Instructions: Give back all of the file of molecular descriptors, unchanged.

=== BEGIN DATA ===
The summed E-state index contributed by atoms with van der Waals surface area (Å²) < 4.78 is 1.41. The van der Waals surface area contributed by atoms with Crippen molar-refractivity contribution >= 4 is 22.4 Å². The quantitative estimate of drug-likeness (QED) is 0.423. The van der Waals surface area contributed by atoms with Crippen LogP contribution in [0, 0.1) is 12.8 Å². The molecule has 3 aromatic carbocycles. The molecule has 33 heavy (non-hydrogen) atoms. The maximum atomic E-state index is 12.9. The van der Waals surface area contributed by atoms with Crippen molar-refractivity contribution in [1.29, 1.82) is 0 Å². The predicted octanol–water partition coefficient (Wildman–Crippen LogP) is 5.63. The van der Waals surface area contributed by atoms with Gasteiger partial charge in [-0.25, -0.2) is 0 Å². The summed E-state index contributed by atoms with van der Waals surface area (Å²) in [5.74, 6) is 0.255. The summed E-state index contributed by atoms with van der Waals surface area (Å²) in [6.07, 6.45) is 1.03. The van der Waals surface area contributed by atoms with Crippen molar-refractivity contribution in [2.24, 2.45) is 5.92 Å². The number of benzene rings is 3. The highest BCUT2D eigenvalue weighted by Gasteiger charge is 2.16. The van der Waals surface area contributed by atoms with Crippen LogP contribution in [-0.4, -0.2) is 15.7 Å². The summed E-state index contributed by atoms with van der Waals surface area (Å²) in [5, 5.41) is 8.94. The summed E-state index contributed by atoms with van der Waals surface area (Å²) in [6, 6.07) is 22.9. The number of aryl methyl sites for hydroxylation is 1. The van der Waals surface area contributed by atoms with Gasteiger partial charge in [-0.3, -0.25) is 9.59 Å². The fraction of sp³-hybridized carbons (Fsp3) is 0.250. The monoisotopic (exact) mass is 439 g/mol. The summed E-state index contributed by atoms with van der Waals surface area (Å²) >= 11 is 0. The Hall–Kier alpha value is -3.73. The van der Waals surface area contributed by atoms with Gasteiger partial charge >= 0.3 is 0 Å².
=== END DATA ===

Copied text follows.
The summed E-state index contributed by atoms with van der Waals surface area (Å²) < 4.78 is 1.41. The van der Waals surface area contributed by atoms with Crippen molar-refractivity contribution >= 4 is 22.4 Å². The quantitative estimate of drug-likeness (QED) is 0.423. The van der Waals surface area contributed by atoms with Crippen LogP contribution in [0, 0.1) is 12.8 Å². The molecule has 3 aromatic carbocycles. The molecule has 33 heavy (non-hydrogen) atoms. The maximum atomic E-state index is 12.9. The van der Waals surface area contributed by atoms with Crippen molar-refractivity contribution in [1.29, 1.82) is 0 Å². The predicted octanol–water partition coefficient (Wildman–Crippen LogP) is 5.63. The van der Waals surface area contributed by atoms with Gasteiger partial charge in [-0.25, -0.2) is 0 Å². The summed E-state index contributed by atoms with van der Waals surface area (Å²) in [5.74, 6) is 0.255. The summed E-state index contributed by atoms with van der Waals surface area (Å²) in [6.07, 6.45) is 1.03. The van der Waals surface area contributed by atoms with Crippen molar-refractivity contribution in [2.24, 2.45) is 5.92 Å². The number of benzene rings is 3. The highest BCUT2D eigenvalue weighted by Gasteiger charge is 2.16. The van der Waals surface area contributed by atoms with Crippen LogP contribution in [-0.4, -0.2) is 15.7 Å². The summed E-state index contributed by atoms with van der Waals surface area (Å²) in [5, 5.41) is 8.94. The summed E-state index contributed by atoms with van der Waals surface area (Å²) in [6, 6.07) is 22.9. The number of aryl methyl sites for hydroxylation is 1. The van der Waals surface area contributed by atoms with Gasteiger partial charge in [-0.3, -0.25) is 9.59 Å². The fraction of sp³-hybridized carbons (Fsp3) is 0.250. The monoisotopic (exact) mass is 439 g/mol. The summed E-state index contributed by atoms with van der Waals surface area (Å²) >= 11 is 0. The Hall–Kier alpha value is -3.73. The van der Waals surface area contributed by atoms with Gasteiger partial charge >= 0.3 is 0 Å².